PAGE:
Dave Choffnes, a computer science professor and mobile networking researcher at Northeastern University, wasn’t able to assess the Android version of TikTok firsthand, but relied on an analysis posted to Reddit, which many of TikTok’s critics have cited. Based on that, Choffnes says TikTok appears to be “in the same league” as other social media apps, which often collect extensive data about their users, including their precise location. Just because these practices are common, Choffnes says, doesn’t mean TikTok is totally benign. “Users should be questioning whether installing and using the app is worth handing over extensive data over to yet another company,” he says.

Like other apps, security researchers have found bugs inside TikTok, which were later patched. More recently, some users were alarmed when they learned TikTok was requesting access to their clipboards, which could potentially expose sensitive data like passwords. TikTok says the functionality was part of an anti-spam feature that detected when users tried to post the same comment on different videos over and over again, and that it never retained data from anyone’s clipboard. The feature has since been disabled.

The main thing distinguishing TikTok from other apps is its ownership. Unlike in other parts of the world, China experts say the Communist Party could easily pressure ByteDance to hand over data from TikTok. But it’s not clear that it has any good reason to do so. “Xi Jinping leadership has said, ‘We want tech companies that can be global brands that can compete in markets outside of China,’” says Samm Sacks, a cybersecurity policy and China digital economy fellow at the think tank New America. TikTok is one of China’s few truly global tech companies, and any suspicious behavior from Beijing, if uncovered, would jeopardize that.

“I think the incentives are lined up for them not to just ride roughshod over privacy,” says Kaiser Kuo, co-founder of the China affairs podcast Sinica and a former communications executive at the Chinese tech giant Baidu. It’s also unclear how valuable the personal data of TikTok’s overwhelmingly teenage user base would be to a government that has, according to US intelligence agencies, obtained highly sensitive information about millions of Americans through hacking the Office of Personnel Management, Anthem health insurance, and more.

In addition to user data it automatically collects, TikTok also has a vast trove of information about what videos millions of Americans are watching, and what topics they may be searching for on the platform. It’s become an important venue for political speech and activism, and some researchers worry the Chinese government could use it to sway public opinion or censor topics it doesn’t want discussed. “The average user, if they’re concerned about TikTok, should be far more worried about potential censorship than they should be about espionage,” says Justin Sherman, a fellow at the Atlantic Council’s cyber statecraft initiative.

A spokesperson for TikTok said in an email that its “content and moderation policies are led by our US-based team and are not influenced by any foreign government.” But guidelines from TikTok obtained by both The Guardian and The Intercept last year show the company instructed staff at one point to censor topics sensitive to Beijing, as well as people it deemed unattractive. TikTok said the rules were outdated when the reports were published. Since then, the company has released more information about its policies and algorithms, and announced a new transparency center, where outside experts can observe its moderation practices in person.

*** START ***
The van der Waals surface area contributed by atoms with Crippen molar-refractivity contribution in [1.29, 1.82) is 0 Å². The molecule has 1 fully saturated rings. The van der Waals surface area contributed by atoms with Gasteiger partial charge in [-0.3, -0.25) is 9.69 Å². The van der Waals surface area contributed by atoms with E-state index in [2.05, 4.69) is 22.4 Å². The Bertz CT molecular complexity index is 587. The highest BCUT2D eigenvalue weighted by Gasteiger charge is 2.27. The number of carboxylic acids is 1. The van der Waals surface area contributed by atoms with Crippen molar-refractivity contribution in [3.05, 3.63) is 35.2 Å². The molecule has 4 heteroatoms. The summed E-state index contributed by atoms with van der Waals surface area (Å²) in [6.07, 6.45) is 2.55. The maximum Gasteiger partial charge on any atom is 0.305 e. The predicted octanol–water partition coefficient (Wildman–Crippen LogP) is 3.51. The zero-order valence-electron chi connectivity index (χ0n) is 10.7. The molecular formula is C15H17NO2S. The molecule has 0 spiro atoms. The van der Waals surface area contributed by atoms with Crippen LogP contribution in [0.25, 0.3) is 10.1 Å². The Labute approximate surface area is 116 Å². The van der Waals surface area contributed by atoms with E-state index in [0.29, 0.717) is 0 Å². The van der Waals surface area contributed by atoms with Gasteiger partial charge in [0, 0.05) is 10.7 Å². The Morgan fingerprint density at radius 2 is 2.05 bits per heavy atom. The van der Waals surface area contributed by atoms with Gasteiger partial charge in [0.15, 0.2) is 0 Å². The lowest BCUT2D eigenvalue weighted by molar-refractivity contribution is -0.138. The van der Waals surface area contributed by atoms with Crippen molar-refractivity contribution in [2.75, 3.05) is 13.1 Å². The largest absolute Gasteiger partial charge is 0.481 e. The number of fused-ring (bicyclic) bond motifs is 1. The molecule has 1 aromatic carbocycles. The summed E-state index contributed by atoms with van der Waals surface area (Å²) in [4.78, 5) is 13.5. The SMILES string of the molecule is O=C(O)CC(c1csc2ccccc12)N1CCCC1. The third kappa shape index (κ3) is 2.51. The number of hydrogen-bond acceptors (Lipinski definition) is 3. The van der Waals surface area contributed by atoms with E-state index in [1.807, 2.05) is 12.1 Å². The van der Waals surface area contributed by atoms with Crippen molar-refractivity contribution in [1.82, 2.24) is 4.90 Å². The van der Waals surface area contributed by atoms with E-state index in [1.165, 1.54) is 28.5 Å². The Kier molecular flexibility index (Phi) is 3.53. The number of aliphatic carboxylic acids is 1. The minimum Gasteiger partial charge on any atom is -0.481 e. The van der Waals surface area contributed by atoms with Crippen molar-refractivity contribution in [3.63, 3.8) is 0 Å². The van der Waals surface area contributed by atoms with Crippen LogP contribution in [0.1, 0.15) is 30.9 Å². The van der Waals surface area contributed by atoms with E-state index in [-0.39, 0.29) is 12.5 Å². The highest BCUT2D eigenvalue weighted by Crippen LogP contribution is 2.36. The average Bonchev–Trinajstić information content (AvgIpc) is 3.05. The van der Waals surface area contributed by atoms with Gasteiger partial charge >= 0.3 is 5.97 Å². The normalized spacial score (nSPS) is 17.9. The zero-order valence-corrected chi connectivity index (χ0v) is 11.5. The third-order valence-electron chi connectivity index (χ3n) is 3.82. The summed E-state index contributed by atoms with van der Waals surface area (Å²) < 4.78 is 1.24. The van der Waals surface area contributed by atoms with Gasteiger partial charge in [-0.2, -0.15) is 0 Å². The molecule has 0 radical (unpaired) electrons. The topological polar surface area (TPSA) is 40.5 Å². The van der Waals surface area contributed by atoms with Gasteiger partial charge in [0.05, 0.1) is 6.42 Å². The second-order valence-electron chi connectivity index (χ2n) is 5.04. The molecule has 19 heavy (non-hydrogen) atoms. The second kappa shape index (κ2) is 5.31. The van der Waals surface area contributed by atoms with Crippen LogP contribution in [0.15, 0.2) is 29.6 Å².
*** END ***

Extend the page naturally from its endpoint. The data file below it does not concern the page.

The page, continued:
Blocking TikTok would quickly put an end to all of these concerns, but it would also raise a number of new issues as well. India outlawed dozens of Chinese apps last month including TikTok, which represented one of the company’s largest markets. Sherman says the move immediately raised questions in the country about censorship and the extent of the government’s legal authority to take such actions. The same could happen in the US.

Blocking apps based on where they’re from would also make the United States considerably more like China, which has for years prevented foreign tech companies from gaining a foothold in the country. The problem is that TikTok is far from the only tech firm in the US with ties to China. Tencent, the company behind WeChat, is a large investor in Reddit, for example. “The slippery slope is exactly the reason we should be very skeptical of this, because it just sends us down into this spiral of distrust,” says Kuo. “If we do this, then what else is fair game?”

A better solution, some experts say, would be to institute robust rules for protecting people’s privacy and preventing data misuse by companies, regardless of which country they happen to be from. “I think the way to get at this is let’s create legislation and standards that are trusted criteria for the way that TikTok and all companies collect, share, and retain data,” says Sacks. After Facebook’s Cambridge Analytica scandal, there was a new push for a federal data privacy law, but two years later any momentum on Capitol Hill appears to have stalled. Except for a few state laws, Americans’ privacy is largely in the hands of companies.

US officials have been vocal about not trusting China, and as a result they don’t trust TikTok. And when the biggest concerns are geopolitical, an app security audit or transparency report is unlikely to stop worried speculation. “The Communist Party itself doesn’t even know what they are going to do about TikTok in the future,” says Jeremy Goldkorn, editor-in-chief of SupChina and cofounder of the Sinica podcast. “We’re guessing.”